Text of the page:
York County intersections jammed with history

York County intersections

Philadelphia & Newberry streets, York


The situation

Gettysburg has rightly gained fame as a town where roads converged, viewed by Civil War generals as a town where troops could be move to battle – and retreat, if necessary.

But in the American Revolution, Continental Congress, seeking a home after the British drove these founders from Philadelphia in 1777, liked York County, in part, for the same reason. Many roads, coming and going to all major compass points, converged in its county seat of York.

This made it possible for delegates to travel to and from this frontier town from different directions. They didn’t have to use the same crowded road. It also made it possible to avoid the harm of invading British raiders with a hurried departure.

So York and other early Pennsylvania towns, market centers and provisioners for pioneers heading elsewhere, would serve as hubs. These county seats were spaced about 30 miles apart.

This map by W. Scull in 1770 shows that York, even 21 years after its founding, was a town of intersections. Of particular important was the road from Wrightsville and then heading west, used by settlers moving from Germantown and other ports to gain entrance to the Shenandoah Valley via Harpers Ferry. They headed east to York to go south. Also, notice the road running north from Centre Square, later Continental Square, toward Newberrytown and the Susquehanna. Newberry Street likely was used by people living west of the Codorus Creek to access this road. For an larger map that can be enlarged, please see W. Scull Map of 1770.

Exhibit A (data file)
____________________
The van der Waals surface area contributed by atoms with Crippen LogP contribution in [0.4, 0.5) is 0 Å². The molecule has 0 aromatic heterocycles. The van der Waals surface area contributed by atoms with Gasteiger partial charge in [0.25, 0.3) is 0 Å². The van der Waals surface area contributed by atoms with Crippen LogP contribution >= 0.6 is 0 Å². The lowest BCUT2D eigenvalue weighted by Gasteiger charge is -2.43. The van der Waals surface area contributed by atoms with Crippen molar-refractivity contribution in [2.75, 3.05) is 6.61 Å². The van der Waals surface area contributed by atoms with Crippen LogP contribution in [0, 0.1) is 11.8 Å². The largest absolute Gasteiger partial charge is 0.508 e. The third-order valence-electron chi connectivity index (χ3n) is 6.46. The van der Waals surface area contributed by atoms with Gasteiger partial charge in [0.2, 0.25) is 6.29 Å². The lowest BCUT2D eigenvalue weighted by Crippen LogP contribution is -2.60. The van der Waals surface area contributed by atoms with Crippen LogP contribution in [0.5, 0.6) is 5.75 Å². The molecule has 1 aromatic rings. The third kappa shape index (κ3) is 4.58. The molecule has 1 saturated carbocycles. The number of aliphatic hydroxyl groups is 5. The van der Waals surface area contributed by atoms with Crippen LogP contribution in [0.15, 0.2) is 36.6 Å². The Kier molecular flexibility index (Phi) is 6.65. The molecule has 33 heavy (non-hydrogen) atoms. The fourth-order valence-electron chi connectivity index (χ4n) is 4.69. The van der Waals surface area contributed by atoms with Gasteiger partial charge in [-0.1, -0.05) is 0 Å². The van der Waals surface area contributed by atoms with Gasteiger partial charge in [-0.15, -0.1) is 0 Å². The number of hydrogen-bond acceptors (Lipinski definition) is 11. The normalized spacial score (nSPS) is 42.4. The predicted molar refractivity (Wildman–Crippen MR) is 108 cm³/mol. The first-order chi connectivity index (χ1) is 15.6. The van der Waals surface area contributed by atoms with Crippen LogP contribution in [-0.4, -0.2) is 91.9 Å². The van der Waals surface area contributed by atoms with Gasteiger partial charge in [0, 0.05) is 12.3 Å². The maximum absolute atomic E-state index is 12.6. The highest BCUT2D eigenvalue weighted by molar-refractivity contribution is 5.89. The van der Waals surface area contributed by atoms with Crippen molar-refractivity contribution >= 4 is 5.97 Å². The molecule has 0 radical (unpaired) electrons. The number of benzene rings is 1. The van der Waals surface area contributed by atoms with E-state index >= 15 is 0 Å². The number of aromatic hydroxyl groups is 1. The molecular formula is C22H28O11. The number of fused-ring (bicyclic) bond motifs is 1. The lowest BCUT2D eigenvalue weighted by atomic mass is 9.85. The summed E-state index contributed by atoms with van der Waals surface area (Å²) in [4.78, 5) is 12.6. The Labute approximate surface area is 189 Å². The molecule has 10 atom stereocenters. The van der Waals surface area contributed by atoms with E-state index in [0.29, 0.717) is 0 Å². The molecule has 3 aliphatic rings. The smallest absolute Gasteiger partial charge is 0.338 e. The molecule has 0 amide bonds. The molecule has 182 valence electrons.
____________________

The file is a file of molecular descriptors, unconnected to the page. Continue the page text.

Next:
So stuff would happen where roads crossed – big and little moments.

York’s Continental Square, as we’ve said, hosted the Continental Congress meeting in the courthouse in its center. Invading Confederates took down the 35-foot American flag atop the 110-foot-tall pole in its center. York native Gen. Jacob Loucks Devers, triumphant from battle in Europe, rode in an open convertible through that square.

People came together in other intersections as well. Sometimes, they clashed. Sometimes they shook hands.

Sometimes, they just passed through, when they should have been redirected.

Most processions and parades in York County, past and present, find their way through York’s Continental Square.k

The witness

Police made a tragic decision – a decision not to redirect a white Cadillac – at the intersection of North Newberry and West Philadelphia streets in 1969.

You might not know it. This crossroads has seen quiet, productive change in the past 50 years.

Today, Martinez Market & Deli, specializing in Hispanic and American food, operates on its southeast corner. Next door, diverse customers seeking their daily fill of caffeine pass through the doors of I-ron-ic, a welcoming coffee shop and art gallery.

Across Newberry, the YMCA offers a New American Welcome Center that encourages immigrant integration and community cohesion.